On Monday, Watson was suspended without pay for the first six games of this season for violating the NFL’s personal conduct policy in private meetings with massage therapists while with the Houston Texans.
The NFL had asked Sue L. Robinson, the former judge hired by the NFL and its players’ union, to decide Watson’s punishment, for a suspension covering the 17-game regular season and the playoffs. No player charged with nonviolent sexual misconduct, as Watson was, has received a suspension of more than six games, Robinson said in her 16-page decision released Monday.
“The NFL has notified the NFLPA that it will appeal Judge Robinson’s disciplinary decision and filed its brief this afternoon,” league officials said Wednesday. “Commissioner Roger Goodell will determine who will hear the appeal.”
Watson has repeatedly denied the charges.
The NFL Player’s Association has already announced that it will not appeal. The union declined to comment on Wednesday.
CNN has reached out to the Browns for comment.
The attorney for Watson’s accusers says the NFL “doesn’t care about women’s rights” following the Cleveland Browns quarterback’s suspension for sexual misconduct allegations.
Appearing on ESPN’s “First Take” on Tuesday, attorney Tony Buzbee attacked the investigation, saying he hopes the NFL will appeal the case, but his clients are angered and disappointed by the lenient suspension handed down by a disciplinary officer.
“Don’t expect the NFL to do anything heroic here,” Buzbee said.
Two Texas grand juries declined to charge Watson with any crime.
Twenty-four civil lawsuits have been filed against Watson – 23 have been settled confidentially.
Watson’s attorney, Rusty Hardin, told CNN he would not comment until the NFL decided to appeal.
Judge Robinson said she was suspending the 26-year-old for his “predatory conduct”.
“While this is the largest sentence ever handed down to an NFL player for allegations of nonviolent sexual conduct, Mr. Watson’s behavior is more egregious than any other reviewed by the NFL,” he said. writes Robinson in the 16-page decision.
But, despite those findings, Judge Robinson criticized the NFL for seeking an unprecedented full-season suspension that would be far longer than other players charged with nonviolent sexual conduct.
On Tuesday, Buzbee — the plaintiffs’ attorney in the case against Watson — told ESPN he hopes the NFL will pursue its appeal because the move would be welcomed by the accusers.
“I think it would change the message and I think it would be well received by the women I represent,” he said.
In his closing remarks, Robinson wrote that his decision is limited by the case presented to him by NFL investigators who are former prosecutors with decades of experience investigating sexual assault cases. She noted that Watson had “allegedly worked with more than 60 massage therapists” during the reporting period and that the NFL had “only investigated the claims of the 24 therapists suing Mr. Watson for damages.”
And of the 24, Robinson wrote that the NFL was only able to interview 12 alleged victims. They relied on the testimony of four of the 12 people in the case presented to them for consideration.
Buzbee attacked the way the investigation was conducted.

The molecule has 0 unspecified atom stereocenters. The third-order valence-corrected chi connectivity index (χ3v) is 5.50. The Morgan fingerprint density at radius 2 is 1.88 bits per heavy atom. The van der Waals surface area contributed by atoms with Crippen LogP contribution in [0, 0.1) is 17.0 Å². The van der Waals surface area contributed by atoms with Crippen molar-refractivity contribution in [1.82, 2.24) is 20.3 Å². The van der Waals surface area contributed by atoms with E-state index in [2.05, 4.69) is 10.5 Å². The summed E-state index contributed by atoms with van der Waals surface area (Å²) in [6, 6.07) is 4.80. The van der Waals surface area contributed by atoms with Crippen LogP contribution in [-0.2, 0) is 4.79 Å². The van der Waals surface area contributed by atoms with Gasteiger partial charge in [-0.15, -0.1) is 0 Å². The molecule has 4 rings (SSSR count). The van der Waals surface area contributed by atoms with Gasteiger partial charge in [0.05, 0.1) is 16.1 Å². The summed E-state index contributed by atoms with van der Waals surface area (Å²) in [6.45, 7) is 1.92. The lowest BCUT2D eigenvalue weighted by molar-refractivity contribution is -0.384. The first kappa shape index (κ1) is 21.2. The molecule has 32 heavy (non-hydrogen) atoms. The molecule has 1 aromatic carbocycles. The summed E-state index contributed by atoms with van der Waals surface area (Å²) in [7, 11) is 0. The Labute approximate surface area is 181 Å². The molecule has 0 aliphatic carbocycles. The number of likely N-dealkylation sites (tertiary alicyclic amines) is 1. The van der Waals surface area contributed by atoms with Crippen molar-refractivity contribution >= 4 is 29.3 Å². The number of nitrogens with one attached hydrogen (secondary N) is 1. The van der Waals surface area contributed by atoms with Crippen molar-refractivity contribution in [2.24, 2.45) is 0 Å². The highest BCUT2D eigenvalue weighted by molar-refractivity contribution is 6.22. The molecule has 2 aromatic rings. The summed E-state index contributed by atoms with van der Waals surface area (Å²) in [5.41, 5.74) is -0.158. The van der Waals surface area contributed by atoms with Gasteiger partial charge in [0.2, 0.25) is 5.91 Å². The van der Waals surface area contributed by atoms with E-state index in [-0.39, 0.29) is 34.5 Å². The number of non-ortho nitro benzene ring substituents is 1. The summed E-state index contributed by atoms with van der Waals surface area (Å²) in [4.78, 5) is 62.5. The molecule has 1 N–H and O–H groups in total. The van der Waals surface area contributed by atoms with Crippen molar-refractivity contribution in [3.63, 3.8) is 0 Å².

“None of my clients testified before the federal judge. I think it’s a common misconception that four people testified. That’s not the case. None of them showed up. None of them was invited to come forward and testify,” he said. said. “Since those interviews, we have had no contact with the NFL.
“They care about the bottom line. They care about making money,” Buzbee said on ESPN.
“They’re trying to handle this as a public relations crisis, but in terms of trying to do anything to appease these particular women or women’s rights – or address women’s rights in general – it’s not part of their mission statement and they’ve made that very clear throughout this process.”
On Tuesday, the Cleveland Rape Crisis Center said it was “disappointed” with the decision to suspend Watson for just six games.
“The 6-game suspension granted dangerously reflects the flaws in our criminal justice systems and sends a serious message to our communities,” the organization said in a statement to CNN on Tuesday. “Far too often, people in positions of power and celebrities who commit violence against others are not held accountable for their actions.
“These ongoing headlines are triggering for so many. To survivors, we say we see you and we believe you. Your story matters. The Cleveland Rape Crisis Center is available 24/7/365 online or by calling/texting a Text to (216) 619-6192.”
The decision comes after a number of women who worked as massage therapists filed lawsuits against Watson alleging sexual assault or misconduct during massage sessions. Last month, 30 women who made or intended to make claims against the Texas organization for Watson’s alleged misconduct settled their claims, according to a statement from Buzbee and Texans Property.
Watson, a three-time Pro Bowler, sat out last season while a member of the Houston Texans due to trade demand as well as investigations into those allegations.
Days later, the Browns traded three first-round picks for Watson, then signed him to a five-year, fully guaranteed, $230 million deal, the most guaranteed money in NFL history.
Watson will not be paid during his suspension, but the Browns have structured his new contract so that his base salary is $690,000 his first year and then $46 million for each of the next four years, according to the website. Spotrac Salary Tracker.
CNN’s Steve Almasy contributed to this report.